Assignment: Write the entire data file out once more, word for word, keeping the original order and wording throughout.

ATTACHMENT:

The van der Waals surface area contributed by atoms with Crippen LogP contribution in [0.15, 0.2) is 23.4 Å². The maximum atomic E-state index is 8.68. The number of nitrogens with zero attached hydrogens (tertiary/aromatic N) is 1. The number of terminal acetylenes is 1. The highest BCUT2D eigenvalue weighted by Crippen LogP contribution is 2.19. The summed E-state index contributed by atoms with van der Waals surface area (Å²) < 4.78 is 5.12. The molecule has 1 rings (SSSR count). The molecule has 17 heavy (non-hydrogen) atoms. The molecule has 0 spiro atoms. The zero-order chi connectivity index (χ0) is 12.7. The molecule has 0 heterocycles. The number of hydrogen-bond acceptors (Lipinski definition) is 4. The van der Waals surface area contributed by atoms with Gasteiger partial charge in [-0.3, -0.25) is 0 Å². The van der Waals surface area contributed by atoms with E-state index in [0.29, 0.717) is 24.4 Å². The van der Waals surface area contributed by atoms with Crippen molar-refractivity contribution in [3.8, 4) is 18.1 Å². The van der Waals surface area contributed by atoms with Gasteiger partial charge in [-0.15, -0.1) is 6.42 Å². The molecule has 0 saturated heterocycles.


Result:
The van der Waals surface area contributed by atoms with Crippen LogP contribution in [0.15, 0.2) is 23.4 Å². The maximum atomic E-state index is 8.68. The number of nitrogens with zero attached hydrogens (tertiary/aromatic N) is 1. The number of terminal acetylenes is 1. The highest BCUT2D eigenvalue weighted by Crippen LogP contribution is 2.19. The summed E-state index contributed by atoms with van der Waals surface area (Å²) < 4.78 is 5.12. The molecule has 1 rings (SSSR count). The molecule has 17 heavy (non-hydrogen) atoms. The molecule has 0 spiro atoms. The zero-order chi connectivity index (χ0) is 12.7. The molecule has 0 heterocycles. The number of hydrogen-bond acceptors (Lipinski definition) is 4. The van der Waals surface area contributed by atoms with Gasteiger partial charge in [-0.3, -0.25) is 0 Å². The van der Waals surface area contributed by atoms with E-state index in [0.29, 0.717) is 24.4 Å². The van der Waals surface area contributed by atoms with Crippen molar-refractivity contribution in [3.8, 4) is 18.1 Å². The van der Waals surface area contributed by atoms with Gasteiger partial charge in [-0.15, -0.1) is 6.42 Å². The molecule has 0 saturated heterocycles.